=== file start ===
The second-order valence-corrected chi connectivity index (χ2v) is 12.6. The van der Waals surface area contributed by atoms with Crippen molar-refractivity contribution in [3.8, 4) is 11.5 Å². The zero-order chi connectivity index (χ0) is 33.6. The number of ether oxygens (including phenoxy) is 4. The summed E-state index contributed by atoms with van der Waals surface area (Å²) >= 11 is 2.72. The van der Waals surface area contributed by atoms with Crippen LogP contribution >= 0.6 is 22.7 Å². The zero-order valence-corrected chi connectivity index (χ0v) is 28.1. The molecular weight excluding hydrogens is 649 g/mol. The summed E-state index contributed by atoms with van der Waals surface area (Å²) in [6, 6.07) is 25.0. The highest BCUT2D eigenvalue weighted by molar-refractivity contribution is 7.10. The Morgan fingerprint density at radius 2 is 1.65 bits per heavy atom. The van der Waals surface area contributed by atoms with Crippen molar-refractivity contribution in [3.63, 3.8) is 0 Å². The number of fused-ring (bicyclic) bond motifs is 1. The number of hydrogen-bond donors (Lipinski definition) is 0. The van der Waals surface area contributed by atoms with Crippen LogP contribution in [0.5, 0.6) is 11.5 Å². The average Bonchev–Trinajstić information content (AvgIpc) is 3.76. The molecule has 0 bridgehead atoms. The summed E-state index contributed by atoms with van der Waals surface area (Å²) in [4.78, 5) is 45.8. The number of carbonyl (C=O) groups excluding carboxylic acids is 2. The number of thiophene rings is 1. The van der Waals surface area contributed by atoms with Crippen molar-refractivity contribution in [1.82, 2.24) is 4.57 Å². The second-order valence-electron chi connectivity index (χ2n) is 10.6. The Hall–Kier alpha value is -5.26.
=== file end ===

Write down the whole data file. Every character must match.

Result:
The second-order valence-corrected chi connectivity index (χ2v) is 12.6. The van der Waals surface area contributed by atoms with Crippen molar-refractivity contribution in [3.8, 4) is 11.5 Å². The zero-order chi connectivity index (χ0) is 33.6. The number of ether oxygens (including phenoxy) is 4. The summed E-state index contributed by atoms with van der Waals surface area (Å²) >= 11 is 2.72. The van der Waals surface area contributed by atoms with Crippen LogP contribution >= 0.6 is 22.7 Å². The zero-order valence-corrected chi connectivity index (χ0v) is 28.1. The molecular weight excluding hydrogens is 649 g/mol. The summed E-state index contributed by atoms with van der Waals surface area (Å²) in [6, 6.07) is 25.0. The highest BCUT2D eigenvalue weighted by molar-refractivity contribution is 7.10. The Morgan fingerprint density at radius 2 is 1.65 bits per heavy atom. The van der Waals surface area contributed by atoms with Crippen molar-refractivity contribution in [3.63, 3.8) is 0 Å². The number of fused-ring (bicyclic) bond motifs is 1. The number of hydrogen-bond donors (Lipinski definition) is 0. The van der Waals surface area contributed by atoms with Crippen LogP contribution in [0.5, 0.6) is 11.5 Å². The average Bonchev–Trinajstić information content (AvgIpc) is 3.76. The molecule has 0 bridgehead atoms. The summed E-state index contributed by atoms with van der Waals surface area (Å²) in [4.78, 5) is 45.8. The number of carbonyl (C=O) groups excluding carboxylic acids is 2. The number of thiophene rings is 1. The van der Waals surface area contributed by atoms with Crippen molar-refractivity contribution in [1.82, 2.24) is 4.57 Å². The second-order valence-electron chi connectivity index (χ2n) is 10.6. The Hall–Kier alpha value is -5.26.